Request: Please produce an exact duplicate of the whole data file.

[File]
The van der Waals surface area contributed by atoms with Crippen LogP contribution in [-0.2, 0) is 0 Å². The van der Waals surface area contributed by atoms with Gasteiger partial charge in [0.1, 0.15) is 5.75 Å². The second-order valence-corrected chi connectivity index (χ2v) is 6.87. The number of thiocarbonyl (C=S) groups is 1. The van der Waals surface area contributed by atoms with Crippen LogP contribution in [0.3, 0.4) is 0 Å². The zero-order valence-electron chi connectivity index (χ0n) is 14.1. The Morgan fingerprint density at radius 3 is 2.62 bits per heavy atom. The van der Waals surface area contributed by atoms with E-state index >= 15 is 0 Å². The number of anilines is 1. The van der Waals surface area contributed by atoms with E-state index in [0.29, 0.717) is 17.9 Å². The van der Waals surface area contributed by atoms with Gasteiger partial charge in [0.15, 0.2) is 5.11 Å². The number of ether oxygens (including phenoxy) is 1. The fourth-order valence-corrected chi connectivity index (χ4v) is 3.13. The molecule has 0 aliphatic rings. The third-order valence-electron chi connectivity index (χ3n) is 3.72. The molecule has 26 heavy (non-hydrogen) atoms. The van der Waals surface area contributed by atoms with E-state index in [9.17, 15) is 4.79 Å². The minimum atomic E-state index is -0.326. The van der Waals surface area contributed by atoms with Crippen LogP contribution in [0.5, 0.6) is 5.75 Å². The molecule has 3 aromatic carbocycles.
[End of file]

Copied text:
The van der Waals surface area contributed by atoms with Crippen LogP contribution in [-0.2, 0) is 0 Å². The van der Waals surface area contributed by atoms with Gasteiger partial charge in [0.1, 0.15) is 5.75 Å². The second-order valence-corrected chi connectivity index (χ2v) is 6.87. The number of thiocarbonyl (C=S) groups is 1. The van der Waals surface area contributed by atoms with Crippen LogP contribution in [0.3, 0.4) is 0 Å². The zero-order valence-electron chi connectivity index (χ0n) is 14.1. The Morgan fingerprint density at radius 3 is 2.62 bits per heavy atom. The van der Waals surface area contributed by atoms with E-state index >= 15 is 0 Å². The number of anilines is 1. The van der Waals surface area contributed by atoms with E-state index in [0.29, 0.717) is 17.9 Å². The van der Waals surface area contributed by atoms with Gasteiger partial charge in [0.15, 0.2) is 5.11 Å². The number of ether oxygens (including phenoxy) is 1. The fourth-order valence-corrected chi connectivity index (χ4v) is 3.13. The molecule has 0 aliphatic rings. The third-order valence-electron chi connectivity index (χ3n) is 3.72. The molecule has 26 heavy (non-hydrogen) atoms. The van der Waals surface area contributed by atoms with E-state index in [9.17, 15) is 4.79 Å². The minimum atomic E-state index is -0.326. The van der Waals surface area contributed by atoms with Crippen LogP contribution in [0.5, 0.6) is 5.75 Å². The molecule has 3 aromatic carbocycles.